Loading next page...
 
/lp/oxford-university-press/chapter-12-a-stochastic-simulation-model-of-u-s-breast-cancer-zT1cCQFB20
Publisher
Oxford University Press
Copyright
© The Author 2006. Published by Oxford University Press. All rights reserved. For Permissions, please e-mail: journals.permissions@oxfordjournals.org.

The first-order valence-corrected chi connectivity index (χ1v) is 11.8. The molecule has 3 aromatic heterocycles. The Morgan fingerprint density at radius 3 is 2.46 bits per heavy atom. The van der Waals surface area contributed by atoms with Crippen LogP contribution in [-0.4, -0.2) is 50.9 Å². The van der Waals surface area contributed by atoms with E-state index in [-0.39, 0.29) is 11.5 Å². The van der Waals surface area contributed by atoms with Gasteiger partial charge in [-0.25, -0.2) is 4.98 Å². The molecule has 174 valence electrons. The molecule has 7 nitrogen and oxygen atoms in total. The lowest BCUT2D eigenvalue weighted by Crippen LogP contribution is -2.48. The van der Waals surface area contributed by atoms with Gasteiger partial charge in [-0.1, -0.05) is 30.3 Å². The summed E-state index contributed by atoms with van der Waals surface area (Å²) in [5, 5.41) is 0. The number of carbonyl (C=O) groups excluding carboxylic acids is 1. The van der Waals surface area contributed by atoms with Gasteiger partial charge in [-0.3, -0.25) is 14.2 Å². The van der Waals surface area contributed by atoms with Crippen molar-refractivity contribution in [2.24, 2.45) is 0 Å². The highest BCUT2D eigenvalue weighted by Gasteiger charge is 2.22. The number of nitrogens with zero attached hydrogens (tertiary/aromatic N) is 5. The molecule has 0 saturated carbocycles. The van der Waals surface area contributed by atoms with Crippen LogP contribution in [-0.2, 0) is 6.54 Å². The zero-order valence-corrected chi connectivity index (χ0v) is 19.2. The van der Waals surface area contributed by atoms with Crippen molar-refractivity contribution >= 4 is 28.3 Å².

ISSN
1052-6773
eISSN
1745-6614
DOI
10.1093/jncimonographs/lgj012
pmid
17032898
Publisher site
See Article on Publisher Site

Abstract